Video

Video Making Music, Fleeing Bombs: New Film on Sudan’s Internal Refugees

In 2012, Sudanese filmmaker Hajooj Kuka went to make a documentary among civil war refugees in Sudan’s Blue Nile and Nuba Mountains region. What he found surprised him: music was helping to save people from bombing raids by their own government. VOA’s Carolyn Weaver has more.
Video

Video Rice Farmers Frustrated As Drought Grips Thailand

A severe drought in Thailand is limiting the growing season of the country’s important rice crop. Farmers are blaming the government for not doing more to protect a key export. Steve Sandford reports from Chiang Mai, Thailand.
Video

Video 'From This Day Forward' Reveals Difficult Journey of Transgender Parent

In her documentary, "From This Day Forward", filmmaker Sharon Shattuck reveals the personal journey of her transgender father, as he told his family that he always felt he was a woman inside and decided to live as one. VOA’s Penelope Poulou has more.
Video

Video Floodwaters Threaten Iconic American Home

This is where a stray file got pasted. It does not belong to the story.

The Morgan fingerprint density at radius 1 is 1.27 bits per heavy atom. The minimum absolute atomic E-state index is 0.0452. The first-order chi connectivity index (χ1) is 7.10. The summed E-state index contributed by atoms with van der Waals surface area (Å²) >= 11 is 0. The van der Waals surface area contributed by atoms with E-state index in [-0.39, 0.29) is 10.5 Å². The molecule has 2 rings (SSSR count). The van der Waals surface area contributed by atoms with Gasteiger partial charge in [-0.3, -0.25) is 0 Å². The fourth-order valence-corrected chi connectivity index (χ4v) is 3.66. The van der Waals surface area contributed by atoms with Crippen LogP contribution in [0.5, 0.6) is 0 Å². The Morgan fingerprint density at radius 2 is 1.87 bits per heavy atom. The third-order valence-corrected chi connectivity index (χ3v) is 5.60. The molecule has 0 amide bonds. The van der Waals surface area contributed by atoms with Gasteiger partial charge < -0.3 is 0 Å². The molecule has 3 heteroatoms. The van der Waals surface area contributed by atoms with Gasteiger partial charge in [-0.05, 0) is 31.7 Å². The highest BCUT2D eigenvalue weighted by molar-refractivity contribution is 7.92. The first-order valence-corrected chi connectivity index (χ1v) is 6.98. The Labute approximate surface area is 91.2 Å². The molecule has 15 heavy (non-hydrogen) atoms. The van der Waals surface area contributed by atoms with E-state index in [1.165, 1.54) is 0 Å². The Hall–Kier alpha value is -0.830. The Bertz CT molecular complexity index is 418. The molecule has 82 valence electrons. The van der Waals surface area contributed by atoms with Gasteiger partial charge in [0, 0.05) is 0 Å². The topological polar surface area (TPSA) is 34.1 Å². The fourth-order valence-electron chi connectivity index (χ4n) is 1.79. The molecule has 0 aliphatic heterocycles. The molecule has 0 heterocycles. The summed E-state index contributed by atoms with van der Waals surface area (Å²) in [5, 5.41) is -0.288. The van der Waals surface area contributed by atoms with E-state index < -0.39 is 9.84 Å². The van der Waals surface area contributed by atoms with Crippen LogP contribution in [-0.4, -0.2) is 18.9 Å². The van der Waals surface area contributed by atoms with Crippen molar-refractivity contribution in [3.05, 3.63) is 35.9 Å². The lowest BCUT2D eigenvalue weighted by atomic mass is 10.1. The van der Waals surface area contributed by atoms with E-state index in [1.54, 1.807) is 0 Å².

The Farnsworth House in the Midwest State of Illinois is one of the most iconic homes in America. Thousands of tourists visit the site every year. Its location near a river inspired the design of the house, but, as VOA’s Kane Farabaugh reports, that very location is now threatening the existence of this National Historic Landmark.
Video

Video Olympics Construction Scars Sacred Korean Mountain

Environmentalists in South Korea are protesting a Winter Olympics construction project to build a ski slope through a 500-year-old protected forest. Brian Padden reports that although there is strong national support for hosting the 2018 Pyeongchang Winter Olympics, there are growing public concerns over the costs and possible ecological damage at the revered mountain.
Video

Video Xenophobia Victims in South Africa Flee Violence, Then Return

Many Malawians fled South Africa early this year after xenophobic attacks on African immigrants. But many quickly found life was no better at home and have returned to South Africa – often illegally and without jobs, and facing the tough task of having to start over. Lameck Masina and Anita Powell file from Johannesburg.
Video

Video Family of American Marine Calls for Release From Iranian Prison